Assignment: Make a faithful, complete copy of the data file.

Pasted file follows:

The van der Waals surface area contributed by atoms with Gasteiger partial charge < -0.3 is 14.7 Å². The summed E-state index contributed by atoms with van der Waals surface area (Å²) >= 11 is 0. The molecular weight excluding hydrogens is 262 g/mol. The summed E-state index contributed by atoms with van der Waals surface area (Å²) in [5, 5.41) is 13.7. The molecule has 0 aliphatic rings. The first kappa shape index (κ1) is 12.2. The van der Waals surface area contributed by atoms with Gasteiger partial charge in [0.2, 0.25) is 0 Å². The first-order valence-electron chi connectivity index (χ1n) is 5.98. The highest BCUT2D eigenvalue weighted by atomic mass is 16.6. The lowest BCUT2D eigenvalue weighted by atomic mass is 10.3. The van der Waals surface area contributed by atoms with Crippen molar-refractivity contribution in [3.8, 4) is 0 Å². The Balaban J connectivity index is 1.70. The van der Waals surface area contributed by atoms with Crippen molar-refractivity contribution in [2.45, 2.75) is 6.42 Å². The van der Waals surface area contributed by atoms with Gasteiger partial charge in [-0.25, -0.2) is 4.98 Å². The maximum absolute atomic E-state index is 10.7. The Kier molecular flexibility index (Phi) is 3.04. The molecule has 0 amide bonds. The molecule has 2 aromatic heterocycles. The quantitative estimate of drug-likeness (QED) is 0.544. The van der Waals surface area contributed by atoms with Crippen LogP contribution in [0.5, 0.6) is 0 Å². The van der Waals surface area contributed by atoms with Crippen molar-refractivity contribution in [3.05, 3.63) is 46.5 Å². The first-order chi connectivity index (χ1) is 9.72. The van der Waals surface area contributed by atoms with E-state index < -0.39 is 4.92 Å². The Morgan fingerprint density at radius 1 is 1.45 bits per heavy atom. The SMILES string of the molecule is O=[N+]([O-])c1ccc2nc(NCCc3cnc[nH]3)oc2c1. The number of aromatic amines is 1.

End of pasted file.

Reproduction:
The van der Waals surface area contributed by atoms with Gasteiger partial charge < -0.3 is 14.7 Å². The summed E-state index contributed by atoms with van der Waals surface area (Å²) >= 11 is 0. The molecular weight excluding hydrogens is 262 g/mol. The summed E-state index contributed by atoms with van der Waals surface area (Å²) in [5, 5.41) is 13.7. The molecule has 0 aliphatic rings. The first kappa shape index (κ1) is 12.2. The van der Waals surface area contributed by atoms with Gasteiger partial charge in [0.2, 0.25) is 0 Å². The first-order valence-electron chi connectivity index (χ1n) is 5.98. The highest BCUT2D eigenvalue weighted by atomic mass is 16.6. The lowest BCUT2D eigenvalue weighted by atomic mass is 10.3. The van der Waals surface area contributed by atoms with Crippen molar-refractivity contribution in [3.8, 4) is 0 Å². The Balaban J connectivity index is 1.70. The van der Waals surface area contributed by atoms with Crippen molar-refractivity contribution in [2.45, 2.75) is 6.42 Å². The van der Waals surface area contributed by atoms with Gasteiger partial charge in [-0.25, -0.2) is 4.98 Å². The maximum absolute atomic E-state index is 10.7. The Kier molecular flexibility index (Phi) is 3.04. The molecule has 0 amide bonds. The molecule has 2 aromatic heterocycles. The quantitative estimate of drug-likeness (QED) is 0.544. The van der Waals surface area contributed by atoms with Crippen LogP contribution in [0.5, 0.6) is 0 Å². The van der Waals surface area contributed by atoms with Crippen molar-refractivity contribution in [3.05, 3.63) is 46.5 Å². The first-order chi connectivity index (χ1) is 9.72. The van der Waals surface area contributed by atoms with E-state index < -0.39 is 4.92 Å². The Morgan fingerprint density at radius 1 is 1.45 bits per heavy atom. The SMILES string of the molecule is O=[N+]([O-])c1ccc2nc(NCCc3cnc[nH]3)oc2c1. The number of aromatic amines is 1.